The Perkin Elmer Lambda 900 spectrophotometer has been used to perform measurements of spectral reflectance in the NIR/Vis/UV range from 250 nm to 2200 nm at variable angle of the incident light from 8° to 78°. To perform this type of measurements, the Lambda 900 has been equipped with two integrating spheres, one for accommodating the sample and orienting it with respect to the incident sample beam, the other for measuring the intensity of radiation reflected by the sample. Measurements of angle-resolved spectral reflectance were then performed on a set of standards of diffuse reflectance from Labsphere.
A new method is presented for measurements of angle-resolved reflectance of a plane surface. The main innovation introduced by the method consists in allowing to carry out reflectance measurements from 0° to 90° of incidence angle. This was obtained by changing the technique of sample illumination: instead of illuminating a portion of the test surface, the entire test surface is illuminated by a collimated and uniform beam at any angle of incidence. To be applied, the method requires, besides measurement on the unknown sample, also measurements on two different standards of diffuse reflectance. The method is particularly suitable for the optical characterization of photovoltaic devices, generally exposed to the inclined light of the direct component of solar radiation.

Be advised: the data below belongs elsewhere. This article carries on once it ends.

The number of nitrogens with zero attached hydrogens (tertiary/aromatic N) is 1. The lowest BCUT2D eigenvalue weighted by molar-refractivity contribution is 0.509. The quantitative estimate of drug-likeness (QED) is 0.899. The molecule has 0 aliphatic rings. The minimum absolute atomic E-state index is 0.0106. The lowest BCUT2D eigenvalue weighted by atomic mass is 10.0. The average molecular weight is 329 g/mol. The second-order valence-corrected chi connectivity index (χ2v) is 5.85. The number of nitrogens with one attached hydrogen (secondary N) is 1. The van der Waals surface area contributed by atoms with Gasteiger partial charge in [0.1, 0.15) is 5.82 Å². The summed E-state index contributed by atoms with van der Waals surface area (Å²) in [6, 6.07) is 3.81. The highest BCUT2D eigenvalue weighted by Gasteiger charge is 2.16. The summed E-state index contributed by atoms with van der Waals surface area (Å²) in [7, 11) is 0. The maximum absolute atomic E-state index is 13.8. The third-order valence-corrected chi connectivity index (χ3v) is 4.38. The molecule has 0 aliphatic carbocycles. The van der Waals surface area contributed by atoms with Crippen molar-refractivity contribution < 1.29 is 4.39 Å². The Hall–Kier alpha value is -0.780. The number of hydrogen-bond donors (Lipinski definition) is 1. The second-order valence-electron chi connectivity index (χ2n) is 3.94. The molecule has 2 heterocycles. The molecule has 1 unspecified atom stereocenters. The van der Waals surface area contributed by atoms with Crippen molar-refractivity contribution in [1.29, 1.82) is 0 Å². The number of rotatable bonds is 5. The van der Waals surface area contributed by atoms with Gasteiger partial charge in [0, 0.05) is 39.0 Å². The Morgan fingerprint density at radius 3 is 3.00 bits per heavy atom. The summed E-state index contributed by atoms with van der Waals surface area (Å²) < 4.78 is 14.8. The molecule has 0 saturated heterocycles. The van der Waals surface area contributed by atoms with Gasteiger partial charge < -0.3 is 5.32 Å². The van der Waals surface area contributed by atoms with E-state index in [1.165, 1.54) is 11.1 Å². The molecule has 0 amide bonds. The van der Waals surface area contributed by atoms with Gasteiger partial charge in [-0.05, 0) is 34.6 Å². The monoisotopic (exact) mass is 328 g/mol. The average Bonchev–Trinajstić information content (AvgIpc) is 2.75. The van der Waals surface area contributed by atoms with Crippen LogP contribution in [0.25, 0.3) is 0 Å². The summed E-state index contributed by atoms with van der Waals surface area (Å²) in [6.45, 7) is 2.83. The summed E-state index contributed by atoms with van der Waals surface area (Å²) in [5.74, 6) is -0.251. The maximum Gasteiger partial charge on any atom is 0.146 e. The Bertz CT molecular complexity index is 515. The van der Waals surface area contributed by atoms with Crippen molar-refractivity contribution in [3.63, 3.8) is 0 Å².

Doppler tracking experiments using the earth and a distant spacecraft as separated test masses have been used for gravitational wave (GW) searches in the low-frequency band(~0.0001-0.1 Hz). The precision microwave tracking link continuously measures the relative dimensionless velocity, Δv/c, between the earth and the spacecraft. A GW incident of the systems produces a characteristic signature in the data, different from the signatures of the principal noises. For 40 days centered about its solar opposition in December 2001, the Cassini spacecraft was tracked in a search for low-frequncy GWs. Here we describe the GW experiment, including transfer functions of the signals and noises to the Doppler observable, and present noise statistics and compare them with the pre-experiment noise budget.